As Washington Redskins head coach Mike Shanahan heads into the offseason, he will have some crucial decisions to make when it comes to remedying the inadequacies of his current roster. A quick fix is always desirable in D.C., but after applying that method for much of the past decade, the team is in need a steady approach which will focus on acquiring the right players rather than biggest names. It may be hard for some to fathom, but the Redskins won't be able to address all their needs in one fell swoop. Instead of slapping a band-aid on the sports hernia, they need to begin surgery.
The choices made by the front office in the next few months will shape the future of the franchise, and the quarterback position will unquestionably receive center stage as the general topic of conversation. Will the Redskins re-sign Rex Grossman? Will they draft a quarterback? What will happen with Donovan McNabb?
While subtly bashing McNabb and ultimately running him out of town (is anyone going to put money on him staying?), Shanahan constantly exonerated Grossman from his turnover-prone ways. From all appearances, it seems safe to predict he'll be re-signed to compete for a job as the starter next year. No one will ever be able to comprehend what it is Shanahan sees in the enigmatic Grossman, but he continued to support him all the way through his uneven three-week evaluation process.
It may be unfair, but Shanahan picks his favorites, and for some reason Grossman was at the top of the list. He threw McNabb under the bus on numerous occasions, but not his visibly-inferior backup for the same boneheaded mistakes. Certainly an outrage, but our indignation is completely unimportant when it comes to influencing Shanahan's decisions.
However, Grossman's body of work should be enough to convince anyone he isn't an NFL starter. His footwork and arm strength are average while his decision-making runs far below the mean. He turned the ball over eight times in three games (plus his brief cameo in Detroit) and went 1-2 in those games, hardly a strong case from a quarterback with little in terms of a successful track record. Grossman completed a paltry 55.6 percent of his passes, and that's an improvement upon his career mark of 54.2 percent. He has little pocket presence and his mental clock is non-existent, leading to issues regarding ball security (four fumbles lost in 2010).
In terms of positives, Grossman was able to get the ball into the hands of his playmakers during his three starts. Santana Moss and Chris Cooley combined for 37 receptions with the former Gator at QB the final three games. The Redskins finished the season with a red zone scoring efficiency of 51.16 percent, but with Grossman they scored in the red zone 63.64 percent of the time. Washington averaged 2.3 red zone scores per game under Grossman, but averaged just 1.4 on the year.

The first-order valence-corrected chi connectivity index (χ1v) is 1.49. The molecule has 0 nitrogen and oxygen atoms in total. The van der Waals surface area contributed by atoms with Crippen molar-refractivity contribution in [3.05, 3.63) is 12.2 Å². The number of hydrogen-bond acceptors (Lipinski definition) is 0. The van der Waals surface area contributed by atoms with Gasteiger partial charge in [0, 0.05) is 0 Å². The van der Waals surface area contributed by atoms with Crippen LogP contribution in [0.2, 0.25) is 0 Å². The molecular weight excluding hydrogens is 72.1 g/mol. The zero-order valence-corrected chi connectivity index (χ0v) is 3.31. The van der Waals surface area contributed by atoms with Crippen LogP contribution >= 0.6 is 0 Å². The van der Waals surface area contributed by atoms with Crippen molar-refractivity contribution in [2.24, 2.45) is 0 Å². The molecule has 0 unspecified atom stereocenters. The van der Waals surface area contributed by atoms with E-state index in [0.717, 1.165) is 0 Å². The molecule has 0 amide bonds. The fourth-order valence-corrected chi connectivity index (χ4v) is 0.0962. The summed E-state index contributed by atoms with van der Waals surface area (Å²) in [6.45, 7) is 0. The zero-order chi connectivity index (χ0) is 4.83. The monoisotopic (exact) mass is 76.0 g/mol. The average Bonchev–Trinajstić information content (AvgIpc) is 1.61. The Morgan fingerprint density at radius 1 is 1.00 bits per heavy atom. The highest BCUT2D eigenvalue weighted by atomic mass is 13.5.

So it's not all bad when taking into account his numbers. But let's be real: Grossman is at best a short-term option for a team still light years away from winning anything. He has yet to distinguish himself after eight seasons in the NFL and with Washington this season, he did nothing to alter the perception that he is woefully inconsistent. The turnovers, the pocket presence, the completion percentage - all of it adds up to one mediocre quarterback.
I could name a few low profile free agents I would rather have to bridge the gap between next year and the future, but in all likelihood Sexy Rexy will be the guy come week one of the regular season. And in reality, it doesn't really matter if it's Grossman or Marc Bulger under center, because the Redskins are likely over a year away from being serious contenders anyways.
Nevertheless, the NFL draft is rapidly approaching and it's inevitable that the focus will come down to which quarterback may or may not become Shanahan's next chosen one in the long line of post-Elway disappointments. The Redskins lack a franchise signalcaller, and it's only a matter of time before he loses interest in Grossman for a shinier toy. Will this be the year when he makes the move to acquire his long-term starter, or will he determine quarterback is a luxury he can't yet afford given the team's needs elsewhere? Undoubtedly he will argue the benefits of Cam Newton's athleticism, Ryan Mallett's cannon-like arm and Jake Locker's pro-ready presence, but will any of them strike his fancy?